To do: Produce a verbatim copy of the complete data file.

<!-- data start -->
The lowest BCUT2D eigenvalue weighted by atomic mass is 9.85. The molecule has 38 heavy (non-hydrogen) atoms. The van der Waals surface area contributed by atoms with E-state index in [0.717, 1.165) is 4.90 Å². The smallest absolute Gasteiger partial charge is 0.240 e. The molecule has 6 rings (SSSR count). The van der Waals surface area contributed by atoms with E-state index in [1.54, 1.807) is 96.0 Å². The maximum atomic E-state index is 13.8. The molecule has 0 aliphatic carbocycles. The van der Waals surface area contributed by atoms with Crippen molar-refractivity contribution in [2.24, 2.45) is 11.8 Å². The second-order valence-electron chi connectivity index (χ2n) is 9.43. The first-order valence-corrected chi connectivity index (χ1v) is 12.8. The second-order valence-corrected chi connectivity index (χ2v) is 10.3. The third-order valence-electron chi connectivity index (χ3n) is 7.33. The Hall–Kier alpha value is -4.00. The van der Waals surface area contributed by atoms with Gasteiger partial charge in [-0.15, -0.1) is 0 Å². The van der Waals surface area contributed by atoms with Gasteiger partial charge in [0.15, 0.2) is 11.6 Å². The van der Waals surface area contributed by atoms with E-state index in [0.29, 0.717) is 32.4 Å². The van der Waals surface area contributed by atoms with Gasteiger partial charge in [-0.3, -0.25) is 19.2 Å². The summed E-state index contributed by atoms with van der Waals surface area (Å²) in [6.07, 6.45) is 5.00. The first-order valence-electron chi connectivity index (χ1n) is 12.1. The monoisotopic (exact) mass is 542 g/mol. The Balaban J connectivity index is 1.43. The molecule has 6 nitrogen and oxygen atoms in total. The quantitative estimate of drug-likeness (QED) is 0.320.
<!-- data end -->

The lowest BCUT2D eigenvalue weighted by atomic mass is 9.85. The molecule has 38 heavy (non-hydrogen) atoms. The van der Waals surface area contributed by atoms with E-state index in [0.717, 1.165) is 4.90 Å². The smallest absolute Gasteiger partial charge is 0.240 e. The molecule has 6 rings (SSSR count). The van der Waals surface area contributed by atoms with E-state index in [1.54, 1.807) is 96.0 Å². The maximum atomic E-state index is 13.8. The molecule has 0 aliphatic carbocycles. The van der Waals surface area contributed by atoms with Crippen molar-refractivity contribution in [2.24, 2.45) is 11.8 Å². The second-order valence-electron chi connectivity index (χ2n) is 9.43. The first-order valence-corrected chi connectivity index (χ1v) is 12.8. The second-order valence-corrected chi connectivity index (χ2v) is 10.3. The third-order valence-electron chi connectivity index (χ3n) is 7.33. The Hall–Kier alpha value is -4.00. The van der Waals surface area contributed by atoms with Gasteiger partial charge in [-0.15, -0.1) is 0 Å². The van der Waals surface area contributed by atoms with Gasteiger partial charge in [0.15, 0.2) is 11.6 Å². The van der Waals surface area contributed by atoms with E-state index in [0.29, 0.717) is 32.4 Å². The van der Waals surface area contributed by atoms with Gasteiger partial charge in [-0.3, -0.25) is 19.2 Å². The summed E-state index contributed by atoms with van der Waals surface area (Å²) in [6.07, 6.45) is 5.00. The first-order valence-electron chi connectivity index (χ1n) is 12.1. The monoisotopic (exact) mass is 542 g/mol. The Balaban J connectivity index is 1.43. The molecule has 6 nitrogen and oxygen atoms in total. The quantitative estimate of drug-likeness (QED) is 0.320.